Possibly from Medinet el-Fayum (Krokodilopolis-Arsinoe), Krokodilopolis temple; From Egypt; Probably from Fayum
h. 103.5 cm (40 9/16 in); w. 41.9 cm (16 1/2 in); d. 69.9 cm (27 1/2 in)
Gift of Jules S. Bache, 1925
On view at The Met Fifth Avenue in Gallery 110
The sensitive modeling of this statue's body makes it one of the finest royal images of the early Twelfth Dynasty. The head had either broken off or was removed from the body in antiquity. A horizontal, albeit roughened plane, was carefully prepared at neck height and a hole was drilled in its center so that a new head could be placed onto the body. Was this undertaken to replace a broken head, or to change the identity of the person represented? The shallow inscriptions and incised representations on the sides of the throne were certainly changed and what we now see is a second version: no royal name is preserved among the traces of the earlier version, but the second version shows two kneeling fertility gods holding up the names of Senwosret I.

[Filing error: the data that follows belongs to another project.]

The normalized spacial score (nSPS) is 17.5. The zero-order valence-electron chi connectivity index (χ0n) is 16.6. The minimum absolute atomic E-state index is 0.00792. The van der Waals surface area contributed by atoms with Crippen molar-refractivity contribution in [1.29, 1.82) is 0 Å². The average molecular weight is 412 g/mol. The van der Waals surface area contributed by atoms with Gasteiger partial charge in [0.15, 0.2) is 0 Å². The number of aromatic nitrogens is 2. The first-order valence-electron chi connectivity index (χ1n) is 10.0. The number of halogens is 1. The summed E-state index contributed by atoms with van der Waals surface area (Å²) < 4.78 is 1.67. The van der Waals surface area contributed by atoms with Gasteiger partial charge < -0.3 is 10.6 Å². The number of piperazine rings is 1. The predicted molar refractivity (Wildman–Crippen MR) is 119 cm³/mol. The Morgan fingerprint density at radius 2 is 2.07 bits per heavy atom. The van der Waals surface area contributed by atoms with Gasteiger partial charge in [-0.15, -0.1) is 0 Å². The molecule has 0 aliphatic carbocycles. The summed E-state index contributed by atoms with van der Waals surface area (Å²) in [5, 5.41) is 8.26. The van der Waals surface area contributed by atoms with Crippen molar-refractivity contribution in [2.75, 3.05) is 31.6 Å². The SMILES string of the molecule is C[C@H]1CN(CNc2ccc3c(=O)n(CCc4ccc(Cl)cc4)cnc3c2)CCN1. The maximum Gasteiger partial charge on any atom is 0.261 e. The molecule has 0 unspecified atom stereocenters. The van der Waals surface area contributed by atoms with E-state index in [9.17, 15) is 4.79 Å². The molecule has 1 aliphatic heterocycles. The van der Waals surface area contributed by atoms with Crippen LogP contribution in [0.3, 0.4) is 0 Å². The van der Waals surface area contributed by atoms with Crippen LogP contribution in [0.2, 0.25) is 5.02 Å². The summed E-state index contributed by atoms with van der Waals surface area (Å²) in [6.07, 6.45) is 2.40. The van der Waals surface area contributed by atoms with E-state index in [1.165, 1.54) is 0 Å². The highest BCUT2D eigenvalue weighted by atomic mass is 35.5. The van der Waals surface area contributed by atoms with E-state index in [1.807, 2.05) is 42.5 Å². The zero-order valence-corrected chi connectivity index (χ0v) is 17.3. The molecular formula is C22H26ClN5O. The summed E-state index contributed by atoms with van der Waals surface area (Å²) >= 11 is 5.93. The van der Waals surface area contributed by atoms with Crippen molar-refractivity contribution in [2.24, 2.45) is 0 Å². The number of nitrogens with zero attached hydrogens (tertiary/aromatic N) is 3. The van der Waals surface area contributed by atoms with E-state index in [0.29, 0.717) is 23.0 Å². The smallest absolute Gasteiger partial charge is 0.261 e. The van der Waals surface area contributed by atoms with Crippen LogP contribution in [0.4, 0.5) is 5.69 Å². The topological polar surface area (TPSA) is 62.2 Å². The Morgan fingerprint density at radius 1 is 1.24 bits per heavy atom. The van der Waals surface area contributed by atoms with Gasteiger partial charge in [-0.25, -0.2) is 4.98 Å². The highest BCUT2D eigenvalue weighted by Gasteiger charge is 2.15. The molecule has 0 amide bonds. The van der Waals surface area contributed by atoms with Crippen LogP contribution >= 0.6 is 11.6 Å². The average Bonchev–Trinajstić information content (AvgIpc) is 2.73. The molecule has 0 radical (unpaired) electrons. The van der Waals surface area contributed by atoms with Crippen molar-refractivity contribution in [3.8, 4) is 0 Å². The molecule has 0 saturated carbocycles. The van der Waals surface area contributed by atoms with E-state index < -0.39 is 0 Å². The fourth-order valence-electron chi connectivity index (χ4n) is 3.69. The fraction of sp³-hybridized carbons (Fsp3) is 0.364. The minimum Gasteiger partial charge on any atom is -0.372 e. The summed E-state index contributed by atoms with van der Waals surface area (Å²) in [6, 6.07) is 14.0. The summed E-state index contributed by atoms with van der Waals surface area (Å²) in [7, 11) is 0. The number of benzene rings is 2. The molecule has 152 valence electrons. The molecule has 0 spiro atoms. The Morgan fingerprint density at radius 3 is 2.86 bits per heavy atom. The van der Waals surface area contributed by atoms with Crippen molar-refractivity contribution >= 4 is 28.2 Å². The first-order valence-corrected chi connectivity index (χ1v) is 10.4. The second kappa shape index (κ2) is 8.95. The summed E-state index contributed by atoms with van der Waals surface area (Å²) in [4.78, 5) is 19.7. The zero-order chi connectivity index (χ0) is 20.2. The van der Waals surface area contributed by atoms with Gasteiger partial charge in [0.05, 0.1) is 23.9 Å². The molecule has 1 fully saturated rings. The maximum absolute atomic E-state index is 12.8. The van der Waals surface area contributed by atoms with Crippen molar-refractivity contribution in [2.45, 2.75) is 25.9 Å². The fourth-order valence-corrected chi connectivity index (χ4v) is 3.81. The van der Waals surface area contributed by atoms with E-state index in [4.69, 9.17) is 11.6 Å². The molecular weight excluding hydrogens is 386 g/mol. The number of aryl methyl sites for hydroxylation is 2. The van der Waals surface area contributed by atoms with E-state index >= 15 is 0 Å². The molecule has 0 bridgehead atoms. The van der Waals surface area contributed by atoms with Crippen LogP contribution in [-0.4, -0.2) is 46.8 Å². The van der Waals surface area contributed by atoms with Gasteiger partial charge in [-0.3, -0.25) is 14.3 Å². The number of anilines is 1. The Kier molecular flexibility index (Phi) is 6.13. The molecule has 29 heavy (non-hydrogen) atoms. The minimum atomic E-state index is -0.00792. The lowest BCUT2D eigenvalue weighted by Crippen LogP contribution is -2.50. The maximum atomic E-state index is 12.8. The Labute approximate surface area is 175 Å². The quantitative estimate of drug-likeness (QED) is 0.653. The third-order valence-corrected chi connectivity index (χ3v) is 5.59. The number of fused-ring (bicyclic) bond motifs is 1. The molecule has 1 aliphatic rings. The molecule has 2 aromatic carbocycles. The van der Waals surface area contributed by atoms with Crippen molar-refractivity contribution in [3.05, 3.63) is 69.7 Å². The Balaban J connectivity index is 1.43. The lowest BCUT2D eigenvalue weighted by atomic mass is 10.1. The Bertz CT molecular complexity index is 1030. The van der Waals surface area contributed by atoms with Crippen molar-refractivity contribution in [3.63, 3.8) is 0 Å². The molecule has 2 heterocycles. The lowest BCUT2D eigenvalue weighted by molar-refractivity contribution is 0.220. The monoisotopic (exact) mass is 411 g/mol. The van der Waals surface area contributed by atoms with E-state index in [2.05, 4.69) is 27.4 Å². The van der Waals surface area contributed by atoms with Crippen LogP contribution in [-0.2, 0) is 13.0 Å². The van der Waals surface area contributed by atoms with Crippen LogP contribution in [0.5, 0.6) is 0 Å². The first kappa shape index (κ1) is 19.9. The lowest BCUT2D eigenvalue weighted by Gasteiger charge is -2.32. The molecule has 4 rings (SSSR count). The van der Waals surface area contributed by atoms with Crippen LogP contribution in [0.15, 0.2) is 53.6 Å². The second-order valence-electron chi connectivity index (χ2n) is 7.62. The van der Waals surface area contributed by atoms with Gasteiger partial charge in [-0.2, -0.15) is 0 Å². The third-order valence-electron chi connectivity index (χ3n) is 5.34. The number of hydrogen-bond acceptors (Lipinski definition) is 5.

Purchased in Cairo from Panayotis Kitycas by Jules S. Bache about 1909. Donated to the Museum by Bache, 1925.